On 03/02/2018 08:36 AM, Paul Moore wrote:
> On 2 March 2018 at 15:09, <ooom...@gmail.com> wrote:
>> We must be discussing a different RAII. That is the raison d'etre of RAII:
>> RAII directly addresses this problem in an exception-safe way that does not
>> burden the resource user at all.
> RAII works in C++ (where it was initially invented) because it's used
> with stack-allocated variables that have clearly-defined and limited
> scope. In my experience writing C++, nobody uses RAII with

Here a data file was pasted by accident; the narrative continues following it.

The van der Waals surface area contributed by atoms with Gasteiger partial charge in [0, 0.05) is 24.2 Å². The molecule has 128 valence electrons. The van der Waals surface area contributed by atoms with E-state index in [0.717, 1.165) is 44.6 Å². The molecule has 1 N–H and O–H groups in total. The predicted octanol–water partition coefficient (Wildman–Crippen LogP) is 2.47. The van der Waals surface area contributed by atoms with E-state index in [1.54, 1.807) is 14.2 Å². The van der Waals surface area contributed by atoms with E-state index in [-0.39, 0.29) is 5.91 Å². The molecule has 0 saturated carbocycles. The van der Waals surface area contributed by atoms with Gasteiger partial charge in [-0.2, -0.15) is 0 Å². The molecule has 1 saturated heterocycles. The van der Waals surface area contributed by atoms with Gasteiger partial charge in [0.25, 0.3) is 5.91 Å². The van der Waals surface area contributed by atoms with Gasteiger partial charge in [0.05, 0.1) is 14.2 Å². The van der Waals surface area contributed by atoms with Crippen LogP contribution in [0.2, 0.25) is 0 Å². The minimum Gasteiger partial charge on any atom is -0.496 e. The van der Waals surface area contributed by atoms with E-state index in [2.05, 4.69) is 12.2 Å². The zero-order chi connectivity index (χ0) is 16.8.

> heap-allocated variables - those require explicit allocation and
> deallocation and so are equivalent to having an explicit "close()"
> method in Python (or using __del__ in CPython as it currently exists).
Very good point. I'm not sure the OP considered this when proposing
That said, In C++, there are a number of ways of making heap-allocated
objects more RAII-like. These include smart pointers that do reference
counting and reference borrowing. They work pretty well when used as
designed, but they do require some programmer understanding and
intervention to use correctly and leaks can and do happen. Smart
pointers are pretty good hacks as far as they go, without a garbage